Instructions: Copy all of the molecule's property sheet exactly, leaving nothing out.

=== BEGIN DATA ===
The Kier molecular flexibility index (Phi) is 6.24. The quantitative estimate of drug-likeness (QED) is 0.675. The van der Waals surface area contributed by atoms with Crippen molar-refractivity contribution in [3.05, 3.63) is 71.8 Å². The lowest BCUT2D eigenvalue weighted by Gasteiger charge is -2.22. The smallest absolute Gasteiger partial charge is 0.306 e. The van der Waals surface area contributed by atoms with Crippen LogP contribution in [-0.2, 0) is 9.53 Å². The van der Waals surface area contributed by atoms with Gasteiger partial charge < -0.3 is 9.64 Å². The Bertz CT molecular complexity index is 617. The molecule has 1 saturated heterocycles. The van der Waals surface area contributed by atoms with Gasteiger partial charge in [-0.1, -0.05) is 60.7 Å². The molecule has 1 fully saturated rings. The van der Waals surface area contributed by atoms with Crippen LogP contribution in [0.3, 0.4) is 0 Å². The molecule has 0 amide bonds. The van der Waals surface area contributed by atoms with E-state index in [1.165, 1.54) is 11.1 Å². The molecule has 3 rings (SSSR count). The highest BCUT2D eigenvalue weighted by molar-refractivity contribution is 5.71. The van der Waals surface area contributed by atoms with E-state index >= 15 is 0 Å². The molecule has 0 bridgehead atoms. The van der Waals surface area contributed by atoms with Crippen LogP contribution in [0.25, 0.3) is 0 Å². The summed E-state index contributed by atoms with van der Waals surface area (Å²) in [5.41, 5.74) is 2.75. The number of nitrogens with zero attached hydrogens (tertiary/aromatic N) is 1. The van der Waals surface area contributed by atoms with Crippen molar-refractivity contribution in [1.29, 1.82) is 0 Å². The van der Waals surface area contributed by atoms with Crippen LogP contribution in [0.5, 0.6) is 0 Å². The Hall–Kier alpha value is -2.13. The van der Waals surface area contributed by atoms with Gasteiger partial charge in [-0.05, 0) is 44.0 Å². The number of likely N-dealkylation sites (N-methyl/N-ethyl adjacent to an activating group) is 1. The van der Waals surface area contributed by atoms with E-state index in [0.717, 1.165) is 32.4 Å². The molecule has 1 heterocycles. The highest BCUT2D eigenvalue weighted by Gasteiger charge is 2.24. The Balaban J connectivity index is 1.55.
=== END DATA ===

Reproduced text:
The Kier molecular flexibility index (Phi) is 6.24. The quantitative estimate of drug-likeness (QED) is 0.675. The van der Waals surface area contributed by atoms with Crippen molar-refractivity contribution in [3.05, 3.63) is 71.8 Å². The lowest BCUT2D eigenvalue weighted by Gasteiger charge is -2.22. The smallest absolute Gasteiger partial charge is 0.306 e. The van der Waals surface area contributed by atoms with Crippen LogP contribution in [-0.2, 0) is 9.53 Å². The van der Waals surface area contributed by atoms with Gasteiger partial charge < -0.3 is 9.64 Å². The Bertz CT molecular complexity index is 617. The molecule has 1 saturated heterocycles. The van der Waals surface area contributed by atoms with Gasteiger partial charge in [-0.1, -0.05) is 60.7 Å². The molecule has 1 fully saturated rings. The van der Waals surface area contributed by atoms with Crippen LogP contribution in [0.3, 0.4) is 0 Å². The molecule has 0 amide bonds. The van der Waals surface area contributed by atoms with E-state index in [1.165, 1.54) is 11.1 Å². The molecule has 3 rings (SSSR count). The highest BCUT2D eigenvalue weighted by molar-refractivity contribution is 5.71. The van der Waals surface area contributed by atoms with E-state index >= 15 is 0 Å². The molecule has 0 bridgehead atoms. The van der Waals surface area contributed by atoms with Crippen LogP contribution in [0.25, 0.3) is 0 Å². The summed E-state index contributed by atoms with van der Waals surface area (Å²) in [5.41, 5.74) is 2.75. The number of nitrogens with zero attached hydrogens (tertiary/aromatic N) is 1. The van der Waals surface area contributed by atoms with Crippen molar-refractivity contribution in [1.29, 1.82) is 0 Å². The van der Waals surface area contributed by atoms with Crippen LogP contribution in [0.5, 0.6) is 0 Å². The Hall–Kier alpha value is -2.13. The van der Waals surface area contributed by atoms with Gasteiger partial charge in [-0.05, 0) is 44.0 Å². The number of likely N-dealkylation sites (N-methyl/N-ethyl adjacent to an activating group) is 1. The van der Waals surface area contributed by atoms with E-state index in [0.717, 1.165) is 32.4 Å². The molecule has 1 heterocycles. The highest BCUT2D eigenvalue weighted by Gasteiger charge is 2.24. The Balaban J connectivity index is 1.55.